Edgar Tiffany’s Audie Murphy in Saigon: Fictions and Nonfictions (293 pp. $14.95, paper; $7.99, Kindle) is a mind-blowing literary work divided into into two parts. The first, “Nonfictions,” consists of memories of Tiffany’s service in Vietnam, some of which he refers to as “anti-memories.” The second, “Fictions,” is made up of five major pieces, including the title story.
Edgar “Buzz” Tiffany enlisted in the U.S. Army when he was 18. He went on to serve with the 1st Infantry Division in the Vietnam War in 1966 and 1967. In addition to his thoughts about his military experiences, the nonfiction section contains Tiffany’s examination of movies and books based on the Vietnam War and other American conflicts.
Audie Murphy, the Medal of Honor recipient and the most decorated soldier of World War II, plays an important role in the book. Murphy starred in the 1958 movie version of Graham Greene’s novel The Quiet American, much of which was filmed on location in South Vietnam. Tiffany considers The Quiet American the one book that attempts to get at the profound meaning of the Vietnam War—its history, its people, the land, the wars. He says you can see the influence of The Quiet American in serious nonfiction books such as The Forever War by Dexter Filkins and The Operators by Michael Hastings.
After drawing a direct connection between The Quiet American and Michael Herr’s Dispatches, Tiffany suggests that the best nonfiction books on the Vietnam War are David Halberstam’s The Best and the Brightest and The Making of a Quagmire and Neil Sheehan’s A Bright, Shining Lie.
Tiffany realized while he was in Vietnam that he would one day write a novel about the war. Not “the Vietnam of America,” he says, “but the Vietnam identified by its own aromas, clamor, craftsmanship, industry, mimicry, art, and adaptation.” A book like that is “real literature,” he says, akin to James Joyce’s Ulysses. Such a book,” Tiffany writes, “written about war-time Saigon, as lost as it was, would serve as a blueprint to resurrect not only Saigon, but an American experience in Vietnam.”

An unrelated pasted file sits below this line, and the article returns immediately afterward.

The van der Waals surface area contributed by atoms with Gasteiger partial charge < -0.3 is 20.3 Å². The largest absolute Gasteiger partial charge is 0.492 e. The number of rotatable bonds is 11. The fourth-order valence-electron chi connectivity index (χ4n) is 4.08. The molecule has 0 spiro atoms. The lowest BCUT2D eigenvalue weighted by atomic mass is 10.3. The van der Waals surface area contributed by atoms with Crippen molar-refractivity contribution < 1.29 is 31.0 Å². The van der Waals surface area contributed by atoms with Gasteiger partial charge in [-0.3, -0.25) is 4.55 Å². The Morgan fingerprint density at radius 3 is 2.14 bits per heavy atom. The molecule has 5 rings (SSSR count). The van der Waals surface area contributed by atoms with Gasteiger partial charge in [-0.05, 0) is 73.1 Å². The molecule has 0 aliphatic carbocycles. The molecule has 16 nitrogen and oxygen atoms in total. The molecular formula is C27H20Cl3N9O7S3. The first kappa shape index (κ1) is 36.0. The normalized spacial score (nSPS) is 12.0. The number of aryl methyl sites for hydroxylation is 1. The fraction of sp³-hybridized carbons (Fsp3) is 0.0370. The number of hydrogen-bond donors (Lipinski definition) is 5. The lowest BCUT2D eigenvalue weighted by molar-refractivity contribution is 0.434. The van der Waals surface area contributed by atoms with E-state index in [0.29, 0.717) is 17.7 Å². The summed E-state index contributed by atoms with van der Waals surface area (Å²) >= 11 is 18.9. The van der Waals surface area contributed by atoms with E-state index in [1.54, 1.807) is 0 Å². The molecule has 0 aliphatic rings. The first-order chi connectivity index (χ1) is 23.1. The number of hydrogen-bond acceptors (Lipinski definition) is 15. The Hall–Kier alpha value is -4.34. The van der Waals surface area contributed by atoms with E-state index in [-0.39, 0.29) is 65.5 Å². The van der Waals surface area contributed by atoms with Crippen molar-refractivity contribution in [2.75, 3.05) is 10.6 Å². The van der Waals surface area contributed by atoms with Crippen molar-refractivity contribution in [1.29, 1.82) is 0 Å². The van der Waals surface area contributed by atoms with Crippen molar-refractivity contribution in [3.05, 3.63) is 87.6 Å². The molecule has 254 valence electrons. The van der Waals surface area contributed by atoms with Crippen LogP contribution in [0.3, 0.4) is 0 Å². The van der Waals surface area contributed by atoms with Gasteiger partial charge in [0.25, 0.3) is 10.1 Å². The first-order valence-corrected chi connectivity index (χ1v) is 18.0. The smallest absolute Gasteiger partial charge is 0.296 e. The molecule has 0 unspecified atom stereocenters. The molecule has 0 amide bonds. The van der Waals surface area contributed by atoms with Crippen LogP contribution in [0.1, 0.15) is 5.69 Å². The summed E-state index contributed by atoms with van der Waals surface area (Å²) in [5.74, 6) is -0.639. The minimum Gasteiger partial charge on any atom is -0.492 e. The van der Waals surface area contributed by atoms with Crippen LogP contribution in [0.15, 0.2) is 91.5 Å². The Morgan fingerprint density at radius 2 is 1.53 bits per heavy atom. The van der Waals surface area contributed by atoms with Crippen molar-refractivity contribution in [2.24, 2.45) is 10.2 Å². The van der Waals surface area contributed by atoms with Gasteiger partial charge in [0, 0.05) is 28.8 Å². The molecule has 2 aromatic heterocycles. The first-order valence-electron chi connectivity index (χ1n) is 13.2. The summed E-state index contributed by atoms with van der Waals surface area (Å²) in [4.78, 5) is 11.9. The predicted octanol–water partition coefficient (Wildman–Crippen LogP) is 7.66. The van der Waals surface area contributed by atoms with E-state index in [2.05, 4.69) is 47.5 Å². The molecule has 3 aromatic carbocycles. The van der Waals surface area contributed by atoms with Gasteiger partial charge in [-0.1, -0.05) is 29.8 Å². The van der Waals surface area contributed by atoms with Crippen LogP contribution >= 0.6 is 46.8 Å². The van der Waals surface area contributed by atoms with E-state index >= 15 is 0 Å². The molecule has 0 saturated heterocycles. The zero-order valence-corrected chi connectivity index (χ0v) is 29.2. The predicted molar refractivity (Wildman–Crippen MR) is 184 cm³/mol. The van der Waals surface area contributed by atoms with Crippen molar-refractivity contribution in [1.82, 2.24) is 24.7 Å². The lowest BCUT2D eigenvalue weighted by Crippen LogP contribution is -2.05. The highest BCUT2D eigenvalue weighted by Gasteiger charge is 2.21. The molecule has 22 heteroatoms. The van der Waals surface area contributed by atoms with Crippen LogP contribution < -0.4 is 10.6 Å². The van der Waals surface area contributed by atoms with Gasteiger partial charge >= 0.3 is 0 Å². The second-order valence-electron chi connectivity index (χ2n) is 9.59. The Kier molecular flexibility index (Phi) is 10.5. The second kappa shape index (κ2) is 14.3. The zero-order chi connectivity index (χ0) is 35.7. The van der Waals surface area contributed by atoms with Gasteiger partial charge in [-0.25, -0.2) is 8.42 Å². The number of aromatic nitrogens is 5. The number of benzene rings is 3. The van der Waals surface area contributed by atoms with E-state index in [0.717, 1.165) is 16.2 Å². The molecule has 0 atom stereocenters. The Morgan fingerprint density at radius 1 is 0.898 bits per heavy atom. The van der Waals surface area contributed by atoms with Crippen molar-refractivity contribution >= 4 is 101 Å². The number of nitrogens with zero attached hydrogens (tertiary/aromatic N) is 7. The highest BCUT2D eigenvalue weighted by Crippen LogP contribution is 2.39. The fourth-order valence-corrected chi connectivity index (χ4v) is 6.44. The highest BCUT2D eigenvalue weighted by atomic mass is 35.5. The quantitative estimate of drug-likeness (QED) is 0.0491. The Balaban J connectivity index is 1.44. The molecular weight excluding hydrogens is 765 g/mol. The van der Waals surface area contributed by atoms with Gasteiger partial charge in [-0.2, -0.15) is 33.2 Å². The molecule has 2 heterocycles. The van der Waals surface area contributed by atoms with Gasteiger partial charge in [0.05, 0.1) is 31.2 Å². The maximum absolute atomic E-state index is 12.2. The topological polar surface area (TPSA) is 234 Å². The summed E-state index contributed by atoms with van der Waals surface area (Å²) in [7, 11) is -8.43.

Tiffany returned to Vietnam in 1994. He found the former Saigon, now Ho Chi Minh City, to be “a city with “three personalities—Vietnamese, French, and American—although the American fingerprint was fast fading.” When he went back four years later he encountered a significant Russian presence.
The fiction pieces are bizarre stories centered on the theme of death and resurrection. They are written in a literarily poetic form, as in in this sentence about snow:
“It fell slowly, whitely, from a bank of blackness overhead to blanket the blackness of the earth.”
In the next-to-last entry, the book’s title story, Tiffany writes about a Special Forces captain who has been ordered to Saigon because of rumors of a possible coup. It’s November 1963, a moment when, Tiffany writes, “burned Buddhists did not rise from the ashes like the Phoenix but were swept into dustpans.”
The captain is in a room with “a telephone big enough to beat a man to death.” Also in that room is a photograph of Audie Murphy taken when he was in Saigon filming The Quiet American.
This book was a pleasure to read. So much so that as soon as I finished, I immediately turned back to the first page and began to read it again.
Get this one for your library.